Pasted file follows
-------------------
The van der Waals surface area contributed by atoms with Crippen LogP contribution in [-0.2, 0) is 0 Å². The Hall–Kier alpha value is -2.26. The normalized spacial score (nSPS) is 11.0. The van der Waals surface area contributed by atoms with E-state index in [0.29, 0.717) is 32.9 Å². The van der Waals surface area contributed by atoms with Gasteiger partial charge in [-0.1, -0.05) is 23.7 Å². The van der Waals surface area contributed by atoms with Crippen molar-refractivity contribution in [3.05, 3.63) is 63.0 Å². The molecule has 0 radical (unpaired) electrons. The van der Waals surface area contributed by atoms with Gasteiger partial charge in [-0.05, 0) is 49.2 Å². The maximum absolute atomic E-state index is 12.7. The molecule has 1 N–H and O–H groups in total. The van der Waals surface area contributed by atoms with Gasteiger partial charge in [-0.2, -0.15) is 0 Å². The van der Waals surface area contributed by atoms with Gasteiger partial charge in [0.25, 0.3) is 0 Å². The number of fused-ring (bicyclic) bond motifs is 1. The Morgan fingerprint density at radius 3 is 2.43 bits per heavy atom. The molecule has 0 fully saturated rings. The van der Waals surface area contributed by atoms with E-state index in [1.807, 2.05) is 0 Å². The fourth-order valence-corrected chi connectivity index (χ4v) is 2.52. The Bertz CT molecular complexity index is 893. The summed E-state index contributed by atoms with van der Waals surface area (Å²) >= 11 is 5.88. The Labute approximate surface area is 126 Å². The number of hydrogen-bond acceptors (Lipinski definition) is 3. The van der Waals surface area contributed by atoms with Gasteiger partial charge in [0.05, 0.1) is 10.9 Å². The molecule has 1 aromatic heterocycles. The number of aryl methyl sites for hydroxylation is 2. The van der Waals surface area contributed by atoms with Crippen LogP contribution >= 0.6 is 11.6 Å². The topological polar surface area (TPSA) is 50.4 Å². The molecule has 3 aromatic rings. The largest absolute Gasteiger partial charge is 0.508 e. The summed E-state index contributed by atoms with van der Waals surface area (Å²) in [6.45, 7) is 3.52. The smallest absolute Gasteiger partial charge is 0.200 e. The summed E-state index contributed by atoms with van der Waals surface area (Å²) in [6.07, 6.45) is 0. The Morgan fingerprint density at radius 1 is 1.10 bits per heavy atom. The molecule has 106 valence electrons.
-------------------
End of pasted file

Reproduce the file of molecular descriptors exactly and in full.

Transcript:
The van der Waals surface area contributed by atoms with Crippen LogP contribution in [-0.2, 0) is 0 Å². The Hall–Kier alpha value is -2.26. The normalized spacial score (nSPS) is 11.0. The van der Waals surface area contributed by atoms with E-state index in [0.29, 0.717) is 32.9 Å². The van der Waals surface area contributed by atoms with Gasteiger partial charge in [-0.1, -0.05) is 23.7 Å². The van der Waals surface area contributed by atoms with Crippen molar-refractivity contribution in [3.05, 3.63) is 63.0 Å². The molecule has 0 radical (unpaired) electrons. The van der Waals surface area contributed by atoms with Gasteiger partial charge in [-0.05, 0) is 49.2 Å². The maximum absolute atomic E-state index is 12.7. The molecule has 1 N–H and O–H groups in total. The van der Waals surface area contributed by atoms with Gasteiger partial charge in [-0.2, -0.15) is 0 Å². The van der Waals surface area contributed by atoms with Gasteiger partial charge in [0.25, 0.3) is 0 Å². The number of fused-ring (bicyclic) bond motifs is 1. The Morgan fingerprint density at radius 3 is 2.43 bits per heavy atom. The molecule has 0 fully saturated rings. The van der Waals surface area contributed by atoms with E-state index in [1.807, 2.05) is 0 Å². The fourth-order valence-corrected chi connectivity index (χ4v) is 2.52. The Bertz CT molecular complexity index is 893. The summed E-state index contributed by atoms with van der Waals surface area (Å²) >= 11 is 5.88. The Labute approximate surface area is 126 Å². The number of hydrogen-bond acceptors (Lipinski definition) is 3. The van der Waals surface area contributed by atoms with Gasteiger partial charge in [0.05, 0.1) is 10.9 Å². The molecule has 1 aromatic heterocycles. The number of aryl methyl sites for hydroxylation is 2. The van der Waals surface area contributed by atoms with Crippen LogP contribution >= 0.6 is 11.6 Å². The topological polar surface area (TPSA) is 50.4 Å². The molecule has 3 aromatic rings. The largest absolute Gasteiger partial charge is 0.508 e. The summed E-state index contributed by atoms with van der Waals surface area (Å²) in [6.45, 7) is 3.52. The smallest absolute Gasteiger partial charge is 0.200 e. The summed E-state index contributed by atoms with van der Waals surface area (Å²) in [6.07, 6.45) is 0. The Morgan fingerprint density at radius 1 is 1.10 bits per heavy atom. The molecule has 106 valence electrons.